What is Dioptra?#


See the Glossary for the meaning of the acronyms used in this guide.


Our systems increasingly rely on Machine Learning (ML) algorithms and models to perform essential functions. As users of these systems, we must implicitly trust that the models are working as designed. Establishing the trustworthiness of an ML model is especially hard, because the inner workings are essentially opaque to an outside observer. Ideally the models we rely on would be transparent, free from bias, explainable, and secure. Research has shown that ML models are vulnerable to a variety of adversarial attacks that cause them to misbehave in ways that provide benefit to the adversary. This has sparked a competition between defenses attempting to mitigate attacks and ever novel attacks that defeat the defenses, and this competition poses a growing challenge for securing ML systems.

In this changing landscape it is extremely difficult to develop a principled approach to evaluating the strengths and weaknesses of defenses. While much work has been done to evaluate techniques within a narrow range of conditions, there is a challenge in developing more robust metrics that account for the diversity of attacks that might be mounted against it. Questions about the generalizability of an algorithm across a range of attacks or the transferability of a technique across models or datasets must naturally consider the full range of possible conditions.

The National Institute of Standards and Technology (NIST) National Cybersecurity Center of Excellence (NCCoE) has built an experimentation testbed to begin to address the broader challenge of evaluation for attacks and defenses. The testbed aims to facilitate security evaluations of ML algorithms under a diverse set of conditions. To that end, the testbed has a modular design enabling researchers to easily swap in alternative datasets, models, attacks, and defenses. The result is the ability to advance the metrology needed to ultimately help secure ML-enabled systems.


While there are a large variety of types of attacks against ML algorithms, NIST Internal Report 8269 identifies three broad categories: Evasion, Poisoning, and Oracle. In Evasion attacks, an adversary manipulates the test data (sometimes by altering the physical environment) in order to cause the ML model to misbehave. Poisoning attacks alter the training data used to create or maintain a model with the intention of causing it to learn incorrect associations. Oracle attacks attempt to “reverse engineer” a model to learn about details of the training set used to create it, or specific model parameters to replicate the model.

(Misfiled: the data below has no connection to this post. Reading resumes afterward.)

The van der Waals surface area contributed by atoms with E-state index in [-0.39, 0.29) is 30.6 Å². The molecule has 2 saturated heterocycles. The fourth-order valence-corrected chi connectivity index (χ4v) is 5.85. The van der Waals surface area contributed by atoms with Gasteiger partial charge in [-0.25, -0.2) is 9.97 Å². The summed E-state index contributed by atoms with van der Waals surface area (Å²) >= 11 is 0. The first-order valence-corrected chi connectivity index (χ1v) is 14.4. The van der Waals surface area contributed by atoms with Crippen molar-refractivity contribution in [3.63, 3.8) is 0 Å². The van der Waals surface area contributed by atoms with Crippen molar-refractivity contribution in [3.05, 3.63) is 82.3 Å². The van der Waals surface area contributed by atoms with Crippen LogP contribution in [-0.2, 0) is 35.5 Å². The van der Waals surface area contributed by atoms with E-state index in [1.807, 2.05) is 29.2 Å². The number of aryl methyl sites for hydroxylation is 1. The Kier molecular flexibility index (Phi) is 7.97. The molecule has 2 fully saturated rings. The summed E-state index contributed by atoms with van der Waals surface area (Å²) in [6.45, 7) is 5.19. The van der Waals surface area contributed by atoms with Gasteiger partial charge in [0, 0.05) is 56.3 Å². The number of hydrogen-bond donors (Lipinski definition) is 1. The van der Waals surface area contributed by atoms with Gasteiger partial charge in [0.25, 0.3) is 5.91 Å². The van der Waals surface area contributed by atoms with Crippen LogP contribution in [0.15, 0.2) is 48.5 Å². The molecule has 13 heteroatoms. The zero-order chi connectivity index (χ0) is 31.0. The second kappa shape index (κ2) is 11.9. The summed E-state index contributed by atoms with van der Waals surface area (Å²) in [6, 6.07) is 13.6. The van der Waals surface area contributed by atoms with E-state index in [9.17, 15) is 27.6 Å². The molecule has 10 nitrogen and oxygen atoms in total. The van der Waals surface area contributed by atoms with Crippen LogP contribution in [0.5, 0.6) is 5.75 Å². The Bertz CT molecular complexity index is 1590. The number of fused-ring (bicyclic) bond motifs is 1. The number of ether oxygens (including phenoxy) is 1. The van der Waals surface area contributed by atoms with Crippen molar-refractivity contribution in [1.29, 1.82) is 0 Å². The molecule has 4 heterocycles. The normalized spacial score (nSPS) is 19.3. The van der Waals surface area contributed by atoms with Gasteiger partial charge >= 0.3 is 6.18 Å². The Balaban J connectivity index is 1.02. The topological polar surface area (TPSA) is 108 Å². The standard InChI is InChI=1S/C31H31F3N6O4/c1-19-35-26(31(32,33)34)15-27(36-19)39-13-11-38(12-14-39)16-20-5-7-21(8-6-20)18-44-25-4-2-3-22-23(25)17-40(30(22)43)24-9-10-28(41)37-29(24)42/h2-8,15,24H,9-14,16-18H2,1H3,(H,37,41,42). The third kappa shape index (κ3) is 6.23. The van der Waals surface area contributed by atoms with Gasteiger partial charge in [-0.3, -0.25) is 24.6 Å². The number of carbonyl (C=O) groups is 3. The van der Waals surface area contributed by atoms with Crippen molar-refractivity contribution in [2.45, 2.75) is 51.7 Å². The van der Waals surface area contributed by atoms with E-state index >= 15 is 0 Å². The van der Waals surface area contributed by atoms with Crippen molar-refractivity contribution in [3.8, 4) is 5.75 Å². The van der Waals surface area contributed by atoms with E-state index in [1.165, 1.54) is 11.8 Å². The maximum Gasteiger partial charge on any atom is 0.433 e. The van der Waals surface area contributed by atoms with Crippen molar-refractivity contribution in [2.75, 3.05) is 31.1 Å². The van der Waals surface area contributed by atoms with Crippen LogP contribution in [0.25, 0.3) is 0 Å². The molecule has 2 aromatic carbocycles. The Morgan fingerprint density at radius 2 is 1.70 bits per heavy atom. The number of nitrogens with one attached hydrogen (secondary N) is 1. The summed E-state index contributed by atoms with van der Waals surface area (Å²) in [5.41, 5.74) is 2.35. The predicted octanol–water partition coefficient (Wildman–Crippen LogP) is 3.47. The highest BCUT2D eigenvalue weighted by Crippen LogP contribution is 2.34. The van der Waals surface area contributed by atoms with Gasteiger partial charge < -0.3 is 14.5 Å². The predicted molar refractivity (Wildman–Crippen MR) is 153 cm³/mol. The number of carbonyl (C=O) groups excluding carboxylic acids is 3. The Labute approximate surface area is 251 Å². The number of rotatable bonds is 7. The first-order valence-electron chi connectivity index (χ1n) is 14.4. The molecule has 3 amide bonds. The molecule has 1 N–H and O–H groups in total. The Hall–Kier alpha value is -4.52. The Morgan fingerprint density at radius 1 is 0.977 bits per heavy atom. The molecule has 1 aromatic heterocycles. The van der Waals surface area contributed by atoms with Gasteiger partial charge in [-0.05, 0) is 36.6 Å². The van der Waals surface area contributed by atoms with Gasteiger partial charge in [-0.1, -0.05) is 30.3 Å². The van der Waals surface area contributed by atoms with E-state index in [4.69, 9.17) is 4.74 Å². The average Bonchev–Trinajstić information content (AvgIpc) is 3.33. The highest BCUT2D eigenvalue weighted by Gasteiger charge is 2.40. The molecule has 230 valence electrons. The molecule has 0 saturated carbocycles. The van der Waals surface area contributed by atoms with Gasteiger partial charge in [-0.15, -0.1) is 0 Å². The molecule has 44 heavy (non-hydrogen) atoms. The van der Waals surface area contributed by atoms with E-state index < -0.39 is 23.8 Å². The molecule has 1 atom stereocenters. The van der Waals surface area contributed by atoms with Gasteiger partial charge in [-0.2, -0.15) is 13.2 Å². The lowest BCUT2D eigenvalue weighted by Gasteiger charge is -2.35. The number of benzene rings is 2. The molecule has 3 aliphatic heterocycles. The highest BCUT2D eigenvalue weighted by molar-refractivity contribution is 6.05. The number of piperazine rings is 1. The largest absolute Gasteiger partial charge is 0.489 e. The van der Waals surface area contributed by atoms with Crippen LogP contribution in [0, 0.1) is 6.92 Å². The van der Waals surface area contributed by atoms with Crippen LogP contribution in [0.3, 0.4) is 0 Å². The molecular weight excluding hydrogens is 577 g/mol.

In the case of image classification, attacks can manifest in many different ways ranging from the addition of noise which is difficult for humans to detect in the training or testing images, to the inclusion of colorful “patches,” which are noticeable by a human observer and can be printed and placed in the physical environment to alter the images entering the classifier.

There are an equal variety in the types of defenses researchers have developed to mitigate the effectiveness of attacks. These types range from altering the training paradigm for generating models to techniques that pre-process test data in an attempt to eliminate any carefully crafted alterations added by an adversary. Just as with attacks, defenses can be deployed at any stage of the ML development pipeline. The simplified diagrams of the development pipeline below depict some examples.


The sheer variety of attacks and defenses results in a combinatorial explosion of possible combinations of attacks, defenses, model architectures, and datasets, which creates a challenge for evaluating the effectiveness of defenses against the full array of attacks it may face. Dioptra, the NCCoE’s machine learning security testbed, addresses this challenge by making it easier for researchers to explore the set of possible combinations.

Target Audience#

We envision an audience with a wide variety of familiarity with and expertise in machine learning. Newcomers to the platform will be able to run the included demonstrations of attacks and defenses even if they have very little programming experience.

The testbed offers new opportunities for analysts in organizations using ML-enabled products. For example, the inclusion of testing as part of the build pipeline for first-party developers would help promote more robust products. Similarly, second-party consumers of such products might leverage the testbed as part of a verification or risk assessment process. In both cases, the testbed allows users to test a product against a range of attacks, thereby helping them understand what types of threats are most harmful.

We also envision Dioptra as an asset to ML researchers in developing new solutions. The testbed will allow them to evaluate the security of any new techniques they develop by running those techniques through their paces. For example, we envision new defenses being tested against a wider array of attacks than is typically found in the literature. Similarly, it can facilitate “parameter sweeping” to help developers better understand the degree to which small changes in parameters can affect an algorithm. It also affords an opportunity to replicate and benchmark well-known results from the research literature. This ability to repeat experiments to reproduce results is critical for creating and validating reliable metrics.